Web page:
See above. If you are planning a Bar or Bat in Israel, and your child has many friends who are having stateside Bar/Bat Mitvahs, you might want to throw a party for the kids. Or you may want to spring on a reception here regardless. Set the budget and expectations before you plan your Israel trip.
How much time can you take off from work/school and spend in Israel?
It’s a long way to travel and you will want to make the most of the trip. Plan accordingly!
Will you bundle additional travel into this trip? Where to?
There are many places in Europe that offer great stop over opportunities. You could see Anne Frank’s house in Amsterdam, do some family heritage tourism in Poland or Italy, or check out Paris and Barcelona. Our family opted for a post Bat Mitzvah Mediterranean cruise, which proved a magnificent opportunity for everyone to relax and be pampered while taking in a lot of historic and cultural sights. This did, however, significantly add to our trip expenses.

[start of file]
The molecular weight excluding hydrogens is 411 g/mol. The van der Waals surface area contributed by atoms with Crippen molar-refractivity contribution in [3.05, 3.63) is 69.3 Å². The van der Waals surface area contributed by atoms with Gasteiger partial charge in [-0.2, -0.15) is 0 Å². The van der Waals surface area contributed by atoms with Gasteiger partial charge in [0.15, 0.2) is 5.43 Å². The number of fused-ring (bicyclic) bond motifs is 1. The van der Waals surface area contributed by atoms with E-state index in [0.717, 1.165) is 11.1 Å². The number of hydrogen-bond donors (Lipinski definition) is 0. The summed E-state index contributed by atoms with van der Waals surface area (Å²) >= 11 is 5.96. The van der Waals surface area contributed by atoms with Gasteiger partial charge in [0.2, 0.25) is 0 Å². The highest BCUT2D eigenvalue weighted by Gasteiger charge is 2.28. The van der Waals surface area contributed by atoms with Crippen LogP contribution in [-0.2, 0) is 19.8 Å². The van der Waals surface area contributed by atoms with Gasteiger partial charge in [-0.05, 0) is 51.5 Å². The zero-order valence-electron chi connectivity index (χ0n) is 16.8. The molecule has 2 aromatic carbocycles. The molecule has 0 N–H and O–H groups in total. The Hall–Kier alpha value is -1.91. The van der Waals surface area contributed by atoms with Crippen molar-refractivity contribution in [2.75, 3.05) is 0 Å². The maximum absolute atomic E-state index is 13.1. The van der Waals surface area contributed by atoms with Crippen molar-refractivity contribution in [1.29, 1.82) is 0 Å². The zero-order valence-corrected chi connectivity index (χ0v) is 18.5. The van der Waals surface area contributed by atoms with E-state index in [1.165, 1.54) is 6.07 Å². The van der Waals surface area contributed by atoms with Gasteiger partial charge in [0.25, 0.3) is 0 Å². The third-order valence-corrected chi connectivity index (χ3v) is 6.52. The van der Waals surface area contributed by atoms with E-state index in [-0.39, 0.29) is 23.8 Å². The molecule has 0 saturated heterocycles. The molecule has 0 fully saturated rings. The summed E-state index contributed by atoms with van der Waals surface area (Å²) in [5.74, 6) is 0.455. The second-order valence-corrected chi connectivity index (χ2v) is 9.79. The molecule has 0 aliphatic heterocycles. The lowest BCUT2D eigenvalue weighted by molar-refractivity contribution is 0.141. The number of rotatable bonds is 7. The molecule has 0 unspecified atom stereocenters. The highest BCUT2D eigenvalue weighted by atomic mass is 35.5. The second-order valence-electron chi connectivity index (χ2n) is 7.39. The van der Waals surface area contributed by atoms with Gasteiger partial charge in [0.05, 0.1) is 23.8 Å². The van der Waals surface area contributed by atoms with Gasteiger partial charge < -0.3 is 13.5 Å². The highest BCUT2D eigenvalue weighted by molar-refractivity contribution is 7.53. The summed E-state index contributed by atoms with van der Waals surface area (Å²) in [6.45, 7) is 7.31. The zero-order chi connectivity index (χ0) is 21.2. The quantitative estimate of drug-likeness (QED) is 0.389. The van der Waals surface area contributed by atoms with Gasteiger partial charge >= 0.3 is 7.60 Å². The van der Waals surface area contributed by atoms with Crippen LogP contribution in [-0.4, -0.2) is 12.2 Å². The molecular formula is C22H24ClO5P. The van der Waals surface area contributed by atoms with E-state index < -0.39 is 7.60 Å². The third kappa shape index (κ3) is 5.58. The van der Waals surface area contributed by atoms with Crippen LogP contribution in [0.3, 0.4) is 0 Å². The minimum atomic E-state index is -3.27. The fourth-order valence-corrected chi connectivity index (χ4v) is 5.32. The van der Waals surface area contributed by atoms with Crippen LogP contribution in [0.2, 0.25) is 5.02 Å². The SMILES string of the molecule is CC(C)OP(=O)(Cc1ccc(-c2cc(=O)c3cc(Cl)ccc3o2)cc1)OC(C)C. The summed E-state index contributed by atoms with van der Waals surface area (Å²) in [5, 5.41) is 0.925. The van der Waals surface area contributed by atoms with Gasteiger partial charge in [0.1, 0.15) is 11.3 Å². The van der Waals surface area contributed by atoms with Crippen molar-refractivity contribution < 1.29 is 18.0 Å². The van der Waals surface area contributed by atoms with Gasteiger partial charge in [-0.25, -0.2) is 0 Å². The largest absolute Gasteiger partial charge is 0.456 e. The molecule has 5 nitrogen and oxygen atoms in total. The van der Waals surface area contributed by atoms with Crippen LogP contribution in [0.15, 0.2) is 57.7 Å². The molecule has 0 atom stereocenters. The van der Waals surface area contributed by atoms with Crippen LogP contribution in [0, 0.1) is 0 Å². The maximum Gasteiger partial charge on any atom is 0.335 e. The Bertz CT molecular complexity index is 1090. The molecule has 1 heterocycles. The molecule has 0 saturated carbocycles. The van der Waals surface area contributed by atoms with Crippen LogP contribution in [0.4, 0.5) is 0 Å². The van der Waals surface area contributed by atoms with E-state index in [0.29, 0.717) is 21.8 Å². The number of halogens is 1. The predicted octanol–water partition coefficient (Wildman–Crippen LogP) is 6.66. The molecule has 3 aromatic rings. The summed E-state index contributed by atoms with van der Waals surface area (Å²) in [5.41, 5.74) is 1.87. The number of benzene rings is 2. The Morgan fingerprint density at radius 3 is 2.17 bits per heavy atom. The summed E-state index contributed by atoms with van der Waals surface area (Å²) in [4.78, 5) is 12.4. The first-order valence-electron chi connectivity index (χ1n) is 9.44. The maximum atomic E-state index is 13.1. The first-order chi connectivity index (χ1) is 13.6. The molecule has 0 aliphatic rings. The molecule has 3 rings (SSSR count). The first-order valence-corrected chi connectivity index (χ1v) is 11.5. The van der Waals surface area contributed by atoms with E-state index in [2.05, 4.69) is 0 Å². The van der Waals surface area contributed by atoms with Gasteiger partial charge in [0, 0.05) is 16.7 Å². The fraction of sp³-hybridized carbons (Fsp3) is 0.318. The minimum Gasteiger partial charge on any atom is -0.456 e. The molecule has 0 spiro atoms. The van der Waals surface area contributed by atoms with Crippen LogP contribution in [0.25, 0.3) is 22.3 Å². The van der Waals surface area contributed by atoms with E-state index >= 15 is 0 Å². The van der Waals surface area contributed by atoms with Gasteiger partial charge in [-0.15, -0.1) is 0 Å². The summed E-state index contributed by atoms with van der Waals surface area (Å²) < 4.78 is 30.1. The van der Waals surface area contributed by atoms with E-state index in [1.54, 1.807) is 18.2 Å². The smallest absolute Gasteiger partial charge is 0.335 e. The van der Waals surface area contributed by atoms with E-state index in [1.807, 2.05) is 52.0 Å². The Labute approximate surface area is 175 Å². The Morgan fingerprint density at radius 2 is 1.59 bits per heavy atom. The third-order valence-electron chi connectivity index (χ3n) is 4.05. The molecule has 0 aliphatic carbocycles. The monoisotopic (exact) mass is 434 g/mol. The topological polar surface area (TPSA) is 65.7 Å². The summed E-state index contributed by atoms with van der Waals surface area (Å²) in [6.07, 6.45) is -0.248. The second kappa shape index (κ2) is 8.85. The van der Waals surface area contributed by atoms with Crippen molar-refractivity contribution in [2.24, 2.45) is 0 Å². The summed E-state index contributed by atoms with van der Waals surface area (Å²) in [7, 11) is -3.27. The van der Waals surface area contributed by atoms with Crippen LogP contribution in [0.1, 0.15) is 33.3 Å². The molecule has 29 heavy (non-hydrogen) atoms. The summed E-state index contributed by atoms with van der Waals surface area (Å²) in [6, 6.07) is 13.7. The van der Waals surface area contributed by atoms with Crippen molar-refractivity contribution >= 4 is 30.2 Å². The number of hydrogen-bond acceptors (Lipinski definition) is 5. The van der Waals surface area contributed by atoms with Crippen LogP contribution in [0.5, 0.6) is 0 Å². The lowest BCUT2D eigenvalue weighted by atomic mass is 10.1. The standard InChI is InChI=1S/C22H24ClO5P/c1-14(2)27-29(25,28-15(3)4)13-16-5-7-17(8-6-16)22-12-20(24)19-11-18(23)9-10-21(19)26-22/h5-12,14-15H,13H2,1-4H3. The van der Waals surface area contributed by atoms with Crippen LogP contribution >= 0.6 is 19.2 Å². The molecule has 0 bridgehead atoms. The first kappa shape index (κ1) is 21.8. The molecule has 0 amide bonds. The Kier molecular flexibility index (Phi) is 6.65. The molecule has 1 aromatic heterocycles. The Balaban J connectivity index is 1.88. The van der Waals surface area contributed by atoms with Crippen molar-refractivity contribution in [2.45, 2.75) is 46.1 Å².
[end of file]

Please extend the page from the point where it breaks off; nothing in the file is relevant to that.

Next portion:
Do gifts matter a lot? Were you counting on them to fund a future car, college fund etc?
The fact of the matter is that your child probably will get fewer gifts, by virtue of the fact that there will be fewer attendees. This should not be a consideration but it may be for some families, particularly if an older sibling has Bar/Bat funds in the bank earmarked for a future car etc.
What’s most important about Israel to you? Why do you want to go there and what do you want to see?
Besides the Bar/Bat, what will you do in Israel? Sure everyone goes to Masada and the Wailing Wall/Old City of Jerusalem. But what else? History, religion and nature buffs will all be delighted by what Israel has to offer!
If you are not part of a formal group/tour you will need to do some planning. I’ll provide some links and suggestions in my next posts, as well share more about our ceremony location and some of the touring and activities we did.
(To Be Continued)